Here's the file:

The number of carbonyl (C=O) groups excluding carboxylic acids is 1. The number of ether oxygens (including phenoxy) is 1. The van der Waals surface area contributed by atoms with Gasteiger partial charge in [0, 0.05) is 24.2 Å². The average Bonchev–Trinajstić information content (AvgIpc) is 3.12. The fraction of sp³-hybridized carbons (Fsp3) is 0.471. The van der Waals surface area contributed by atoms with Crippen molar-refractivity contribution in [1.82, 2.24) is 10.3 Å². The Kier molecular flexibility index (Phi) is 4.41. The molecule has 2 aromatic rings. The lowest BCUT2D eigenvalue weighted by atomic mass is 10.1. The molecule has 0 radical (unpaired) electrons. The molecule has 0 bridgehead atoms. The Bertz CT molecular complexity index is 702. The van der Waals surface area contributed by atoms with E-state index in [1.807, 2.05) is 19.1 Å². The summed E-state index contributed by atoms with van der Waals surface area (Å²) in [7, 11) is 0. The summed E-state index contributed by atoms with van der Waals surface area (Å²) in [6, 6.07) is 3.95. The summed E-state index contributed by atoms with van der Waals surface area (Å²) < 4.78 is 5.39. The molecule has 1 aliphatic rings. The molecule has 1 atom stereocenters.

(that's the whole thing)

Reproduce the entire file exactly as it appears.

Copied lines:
The number of carbonyl (C=O) groups excluding carboxylic acids is 1. The number of ether oxygens (including phenoxy) is 1. The van der Waals surface area contributed by atoms with Gasteiger partial charge in [0, 0.05) is 24.2 Å². The average Bonchev–Trinajstić information content (AvgIpc) is 3.12. The fraction of sp³-hybridized carbons (Fsp3) is 0.471. The van der Waals surface area contributed by atoms with Crippen molar-refractivity contribution in [1.82, 2.24) is 10.3 Å². The Kier molecular flexibility index (Phi) is 4.41. The molecule has 2 aromatic rings. The lowest BCUT2D eigenvalue weighted by atomic mass is 10.1. The molecule has 0 radical (unpaired) electrons. The molecule has 0 bridgehead atoms. The Bertz CT molecular complexity index is 702. The van der Waals surface area contributed by atoms with E-state index in [1.807, 2.05) is 19.1 Å². The summed E-state index contributed by atoms with van der Waals surface area (Å²) in [7, 11) is 0. The summed E-state index contributed by atoms with van der Waals surface area (Å²) in [6, 6.07) is 3.95. The summed E-state index contributed by atoms with van der Waals surface area (Å²) < 4.78 is 5.39. The molecule has 1 aliphatic rings. The molecule has 1 atom stereocenters.